One third of reported coronavirus deaths in Utah so far were patients at nursing homes

coronavirus at pine creek rehab and nursing (4).PNG
One third of reported coronavirus deaths in Utah so far were patients at nursing homes (Photo: KUTV)

There have now been 13 reported deaths from coronavirus in Utah, and four of those were patients at nursing facilities.

One facility in Salt Lake City — Pine Creek Rehab and Nursing — has seen 23 cases of the virus, with two people dying.

Pine Creek will now become a coronavirus-only facility and will be operated by the Utah Department of Health, which plans to collaborate with staff there.

“We have a team here of healthcare-associated infection specialists, and we work collaboratively with the local health departments on all these outbreaks, COVID-19 related and not," said state epidemiologist Angela Dunn. "It’s a collaborative process bringing experts from the local and the state health departments together to identify and prevent as much disease as possible.”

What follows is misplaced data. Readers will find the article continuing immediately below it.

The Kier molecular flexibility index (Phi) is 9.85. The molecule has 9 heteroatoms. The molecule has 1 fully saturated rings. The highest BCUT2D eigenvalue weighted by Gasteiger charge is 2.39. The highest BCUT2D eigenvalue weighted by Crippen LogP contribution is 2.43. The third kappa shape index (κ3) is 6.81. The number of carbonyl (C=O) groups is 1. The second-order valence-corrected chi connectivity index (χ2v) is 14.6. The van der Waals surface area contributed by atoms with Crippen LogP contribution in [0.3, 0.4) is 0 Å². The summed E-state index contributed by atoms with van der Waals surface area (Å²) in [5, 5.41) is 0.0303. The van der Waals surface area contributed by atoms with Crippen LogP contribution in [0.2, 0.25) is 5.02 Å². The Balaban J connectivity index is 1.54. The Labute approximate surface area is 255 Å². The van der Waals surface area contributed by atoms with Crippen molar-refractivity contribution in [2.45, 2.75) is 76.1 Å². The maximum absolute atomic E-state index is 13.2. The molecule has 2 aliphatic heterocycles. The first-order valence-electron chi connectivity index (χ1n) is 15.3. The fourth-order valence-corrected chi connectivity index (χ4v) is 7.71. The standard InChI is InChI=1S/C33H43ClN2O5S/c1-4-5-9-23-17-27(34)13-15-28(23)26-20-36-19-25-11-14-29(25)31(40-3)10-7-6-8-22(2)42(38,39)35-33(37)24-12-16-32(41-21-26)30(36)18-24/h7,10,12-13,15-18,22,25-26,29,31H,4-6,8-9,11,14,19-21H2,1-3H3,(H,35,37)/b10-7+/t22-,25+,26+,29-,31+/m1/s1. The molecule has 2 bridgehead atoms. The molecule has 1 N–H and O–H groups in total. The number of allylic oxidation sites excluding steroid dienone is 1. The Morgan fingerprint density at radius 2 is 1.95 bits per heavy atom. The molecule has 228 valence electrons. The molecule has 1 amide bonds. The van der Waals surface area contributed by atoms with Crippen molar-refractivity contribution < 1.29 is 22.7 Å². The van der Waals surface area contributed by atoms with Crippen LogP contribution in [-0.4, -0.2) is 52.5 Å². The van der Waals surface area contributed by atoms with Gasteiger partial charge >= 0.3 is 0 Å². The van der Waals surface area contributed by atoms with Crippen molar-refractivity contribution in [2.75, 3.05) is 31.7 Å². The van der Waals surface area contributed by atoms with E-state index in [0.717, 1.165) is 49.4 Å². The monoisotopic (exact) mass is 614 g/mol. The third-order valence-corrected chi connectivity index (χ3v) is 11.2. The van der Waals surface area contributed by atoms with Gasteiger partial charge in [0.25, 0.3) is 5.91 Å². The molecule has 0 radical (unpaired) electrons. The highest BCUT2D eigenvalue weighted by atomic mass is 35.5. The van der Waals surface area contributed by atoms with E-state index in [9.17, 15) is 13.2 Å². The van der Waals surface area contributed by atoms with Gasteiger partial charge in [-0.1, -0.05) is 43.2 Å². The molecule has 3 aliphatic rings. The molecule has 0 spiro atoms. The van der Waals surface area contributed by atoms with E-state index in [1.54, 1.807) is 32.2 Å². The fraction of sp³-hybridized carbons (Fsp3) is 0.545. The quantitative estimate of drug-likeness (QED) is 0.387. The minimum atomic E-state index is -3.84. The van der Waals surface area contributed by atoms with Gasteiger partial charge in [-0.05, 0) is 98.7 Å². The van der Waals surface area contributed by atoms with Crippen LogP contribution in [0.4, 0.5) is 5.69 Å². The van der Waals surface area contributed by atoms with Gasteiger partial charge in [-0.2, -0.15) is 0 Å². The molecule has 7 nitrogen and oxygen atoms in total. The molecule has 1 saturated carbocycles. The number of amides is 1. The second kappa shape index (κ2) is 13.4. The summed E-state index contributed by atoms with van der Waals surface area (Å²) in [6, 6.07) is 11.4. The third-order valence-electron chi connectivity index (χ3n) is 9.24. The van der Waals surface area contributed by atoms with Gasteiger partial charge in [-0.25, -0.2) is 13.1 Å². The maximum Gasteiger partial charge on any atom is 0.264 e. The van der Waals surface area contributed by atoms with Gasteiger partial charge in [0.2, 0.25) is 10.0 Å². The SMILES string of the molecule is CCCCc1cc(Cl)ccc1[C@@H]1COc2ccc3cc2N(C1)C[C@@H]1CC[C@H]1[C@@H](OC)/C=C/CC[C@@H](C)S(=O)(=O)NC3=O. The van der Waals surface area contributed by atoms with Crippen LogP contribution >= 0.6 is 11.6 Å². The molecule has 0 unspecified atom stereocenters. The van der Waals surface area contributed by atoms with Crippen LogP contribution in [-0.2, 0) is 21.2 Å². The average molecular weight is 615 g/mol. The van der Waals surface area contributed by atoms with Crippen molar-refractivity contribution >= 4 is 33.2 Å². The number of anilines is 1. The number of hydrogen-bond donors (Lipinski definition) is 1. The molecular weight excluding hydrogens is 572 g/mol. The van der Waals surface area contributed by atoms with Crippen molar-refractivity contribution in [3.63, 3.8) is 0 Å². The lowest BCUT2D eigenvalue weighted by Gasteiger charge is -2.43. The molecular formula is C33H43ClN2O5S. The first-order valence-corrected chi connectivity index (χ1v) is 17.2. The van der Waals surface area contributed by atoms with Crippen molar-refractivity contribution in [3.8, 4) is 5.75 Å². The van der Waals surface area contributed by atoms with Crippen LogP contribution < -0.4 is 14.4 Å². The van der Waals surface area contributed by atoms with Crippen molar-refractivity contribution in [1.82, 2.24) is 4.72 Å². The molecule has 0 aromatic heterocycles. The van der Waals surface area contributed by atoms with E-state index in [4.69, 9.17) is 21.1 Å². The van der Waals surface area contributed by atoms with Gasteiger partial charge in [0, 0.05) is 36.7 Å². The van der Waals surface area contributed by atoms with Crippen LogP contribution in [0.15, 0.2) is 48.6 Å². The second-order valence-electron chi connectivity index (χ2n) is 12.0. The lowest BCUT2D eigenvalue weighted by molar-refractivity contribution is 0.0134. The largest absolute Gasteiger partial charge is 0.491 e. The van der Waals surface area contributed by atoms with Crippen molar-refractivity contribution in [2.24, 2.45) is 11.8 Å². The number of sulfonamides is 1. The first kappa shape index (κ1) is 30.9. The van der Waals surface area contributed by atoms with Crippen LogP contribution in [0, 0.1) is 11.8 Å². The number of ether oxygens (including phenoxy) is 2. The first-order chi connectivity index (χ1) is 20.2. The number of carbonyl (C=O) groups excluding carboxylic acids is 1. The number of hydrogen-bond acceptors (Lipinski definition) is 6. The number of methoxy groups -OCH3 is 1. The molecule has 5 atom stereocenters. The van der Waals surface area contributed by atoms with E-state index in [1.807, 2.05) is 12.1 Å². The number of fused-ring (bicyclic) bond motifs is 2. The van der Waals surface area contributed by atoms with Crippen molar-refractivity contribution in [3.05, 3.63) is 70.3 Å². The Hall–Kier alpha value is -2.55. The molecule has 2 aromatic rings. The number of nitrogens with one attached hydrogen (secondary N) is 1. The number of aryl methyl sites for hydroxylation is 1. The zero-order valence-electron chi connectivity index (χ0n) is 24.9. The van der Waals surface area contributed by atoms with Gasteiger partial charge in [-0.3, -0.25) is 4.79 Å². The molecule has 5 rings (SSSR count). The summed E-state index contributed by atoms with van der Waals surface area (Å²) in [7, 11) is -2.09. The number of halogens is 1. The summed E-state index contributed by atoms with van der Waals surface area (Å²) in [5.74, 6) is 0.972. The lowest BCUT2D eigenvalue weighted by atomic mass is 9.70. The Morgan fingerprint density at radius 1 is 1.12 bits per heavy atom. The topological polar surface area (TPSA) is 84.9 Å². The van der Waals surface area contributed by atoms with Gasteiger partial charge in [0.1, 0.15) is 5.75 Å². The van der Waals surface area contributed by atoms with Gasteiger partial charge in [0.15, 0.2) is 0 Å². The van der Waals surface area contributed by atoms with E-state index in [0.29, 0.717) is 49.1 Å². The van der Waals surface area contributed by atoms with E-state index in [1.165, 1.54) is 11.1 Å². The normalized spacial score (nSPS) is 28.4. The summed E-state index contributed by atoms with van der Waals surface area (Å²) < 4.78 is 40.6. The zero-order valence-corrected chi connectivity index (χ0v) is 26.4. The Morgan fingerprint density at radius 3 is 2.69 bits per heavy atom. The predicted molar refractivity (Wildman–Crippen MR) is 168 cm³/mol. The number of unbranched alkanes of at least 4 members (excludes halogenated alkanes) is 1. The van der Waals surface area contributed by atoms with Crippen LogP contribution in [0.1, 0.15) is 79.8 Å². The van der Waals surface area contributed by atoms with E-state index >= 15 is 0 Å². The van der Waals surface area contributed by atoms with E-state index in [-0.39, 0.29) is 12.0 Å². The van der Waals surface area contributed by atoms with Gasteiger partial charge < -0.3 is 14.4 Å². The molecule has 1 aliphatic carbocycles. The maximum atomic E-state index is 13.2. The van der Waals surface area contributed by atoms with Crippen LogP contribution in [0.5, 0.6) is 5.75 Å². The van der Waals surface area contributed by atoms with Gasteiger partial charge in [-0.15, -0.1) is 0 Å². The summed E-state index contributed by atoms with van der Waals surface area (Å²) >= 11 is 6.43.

The 10 residents who did not have the virus were transferred to a "sister facility," Dunn said. They're staying in a separate wing and are cared for be dedicated staff.

A Pine Creek representative told 2News they've been working "tirelessly" to keep residents and staff safe. They're trying to stay upbeat and face the challenge with courage, but it's been difficult to see the patients they love contract the virus.

All staff at the facility will wear personal protection equipment, no matter their role. Those who have close contact with patients will wear full protective gear, the representative told 2News.

Friends of Pine Creek are stepping up to offer care and support. Some offered child care for staff members who have families, and others have given meals. Community members even offered RVs and apartments where staff members can stay so they don't pass the virus on to their family members at home.

The Centers for Medicare & Medicaid Services told 2News it suspended routine inspections of facilities and is now targeting inspections in areas where the virus is projected to hit hardest.